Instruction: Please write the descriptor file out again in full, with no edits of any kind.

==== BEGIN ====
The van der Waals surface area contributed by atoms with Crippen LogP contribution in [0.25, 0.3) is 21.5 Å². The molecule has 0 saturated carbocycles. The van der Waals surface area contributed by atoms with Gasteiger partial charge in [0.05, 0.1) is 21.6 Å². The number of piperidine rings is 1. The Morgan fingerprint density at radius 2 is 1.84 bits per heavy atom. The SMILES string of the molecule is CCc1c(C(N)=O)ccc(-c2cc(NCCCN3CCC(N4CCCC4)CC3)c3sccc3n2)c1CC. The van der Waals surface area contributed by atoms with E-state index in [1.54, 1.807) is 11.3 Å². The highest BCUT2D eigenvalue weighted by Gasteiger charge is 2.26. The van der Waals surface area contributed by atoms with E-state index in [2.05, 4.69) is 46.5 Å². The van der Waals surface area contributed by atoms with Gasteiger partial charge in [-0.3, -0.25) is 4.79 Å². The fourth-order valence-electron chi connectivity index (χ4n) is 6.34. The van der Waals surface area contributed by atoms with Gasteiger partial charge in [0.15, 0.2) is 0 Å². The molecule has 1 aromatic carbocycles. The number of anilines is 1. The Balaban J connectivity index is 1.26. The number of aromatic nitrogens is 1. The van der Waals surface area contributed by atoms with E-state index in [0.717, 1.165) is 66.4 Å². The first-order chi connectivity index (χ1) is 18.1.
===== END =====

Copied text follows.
The van der Waals surface area contributed by atoms with Crippen LogP contribution in [0.25, 0.3) is 21.5 Å². The molecule has 0 saturated carbocycles. The van der Waals surface area contributed by atoms with Gasteiger partial charge in [0.05, 0.1) is 21.6 Å². The number of piperidine rings is 1. The Morgan fingerprint density at radius 2 is 1.84 bits per heavy atom. The SMILES string of the molecule is CCc1c(C(N)=O)ccc(-c2cc(NCCCN3CCC(N4CCCC4)CC3)c3sccc3n2)c1CC. The van der Waals surface area contributed by atoms with E-state index in [1.54, 1.807) is 11.3 Å². The highest BCUT2D eigenvalue weighted by Gasteiger charge is 2.26. The van der Waals surface area contributed by atoms with E-state index in [2.05, 4.69) is 46.5 Å². The van der Waals surface area contributed by atoms with Gasteiger partial charge in [-0.3, -0.25) is 4.79 Å². The fourth-order valence-electron chi connectivity index (χ4n) is 6.34. The van der Waals surface area contributed by atoms with Gasteiger partial charge in [0.15, 0.2) is 0 Å². The molecule has 1 aromatic carbocycles. The number of anilines is 1. The Balaban J connectivity index is 1.26. The number of aromatic nitrogens is 1. The van der Waals surface area contributed by atoms with E-state index in [0.717, 1.165) is 66.4 Å². The first-order chi connectivity index (χ1) is 18.1.